Wednesday, May 7, 2008

Do home ownership rates predict where the market is headed?

According to the US Census, home ownership rates in America have hovered between 64-65% (+/- .5%) for the past forty years, at least until the recent bubble. During the bubble, home ownership climbed to a high of 69% in 2005. As we now know, the home ownership rate is declining and it is anyone’s guess as to where it will bottom. However, if we assume that the home ownership rate will decline to the same level as the last real estate decline in the early 1990's, that would return the home ownership rate to 64%. That means that 7.5% of the people who owned homes at the peak in 2005, would move from the home ownership camp, to the non-home ownership camp.

Frankly, I find this scenario very scary. I have always believed that the meltdown would impact about a million homes, but 7.5% of the homes in America, is a much more serious number. Although I want real estate prices to decline so we have more affordable choices, I’m not sure I want to see 7.5% of the population lose or give up their homes.



smf said...

"I’m not sure I want to see 7.5% of the population lose or give up their homes."

God only knows how many of those homes were purchased for appreciation purposes only.

Those people who bought multiple homes can easily 'give up' a few of them.

The numbers may be scary, but the correction is necessary.

Patient Renter said...

I’m not sure I want to see 7.5% of the population lose or give up their homes.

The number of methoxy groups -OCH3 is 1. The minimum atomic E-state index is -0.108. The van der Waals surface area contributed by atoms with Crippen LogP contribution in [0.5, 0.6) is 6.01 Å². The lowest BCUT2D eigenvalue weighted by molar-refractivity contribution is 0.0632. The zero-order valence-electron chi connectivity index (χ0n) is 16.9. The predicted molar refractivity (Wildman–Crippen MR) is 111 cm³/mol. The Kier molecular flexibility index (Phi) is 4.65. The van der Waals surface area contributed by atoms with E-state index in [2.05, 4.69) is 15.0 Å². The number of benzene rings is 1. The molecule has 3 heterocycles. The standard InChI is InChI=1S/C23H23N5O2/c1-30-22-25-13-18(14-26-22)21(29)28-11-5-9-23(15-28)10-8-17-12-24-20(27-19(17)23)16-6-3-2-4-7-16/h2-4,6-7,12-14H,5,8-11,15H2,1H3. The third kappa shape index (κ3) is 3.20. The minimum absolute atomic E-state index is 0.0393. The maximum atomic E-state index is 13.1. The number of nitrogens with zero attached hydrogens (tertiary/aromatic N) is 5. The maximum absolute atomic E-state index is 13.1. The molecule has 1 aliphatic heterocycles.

Either they "lose their homes" or we allow the government to take money from us and future generations to keep them in their homes, whether it defies common sense or not.

You *have to* get beyond the stigma of someone losing their home as being a bad thing. If someone has negative equity, what are they losing? Debt? Losing debt is a bad thing? They don't own the home, the bank owns it.

Patient Renter said...
This comment has been removed by the author.
Patient Renter said...

One more post:

This whole issue of people losing their homes and all of the proposed solutions completely defy logic and common sense. Here is why:

You have two groups of people, groups A and B. Everybody in group A bought a home. Some of them lied on their loan applications to buy homes they couldn't afford, some were speculating hoping to get rich quick, some took out equity to buy toys, and some just bit off more than they could chew. All of the people in group A are now in trouble and want a bailout.

Now take group B. Everyone in group B is a taxpayer. Most of the people in group B had nothing to do with the housing mess. Many of the people in group B are not even born yet. Yet, all of the people in group B could potentially have money taken from them and given to people in group A.

So, who is worthy of carrying the burden in this mess? Those who are not even born or who were uninvolved, or those who were involved?

Paul said...

I agree, no bailouts. I agree a correction is necessary. And there is not stigma for me ... I didn't bite in the boom. My concern isn't so much for the folks who have lost their homes, as it is for the overall economy and likely bank failures (paid for with my taxpayer dollars) and additional taxpayer paid Wall Street bailouts, that are likely (IMO) to come if the real estate market is flooded with that many REOs. If we actually see that many REO's, we are only in inning 3 of the bank bailouts. And like it or not, the banks will be bailed out.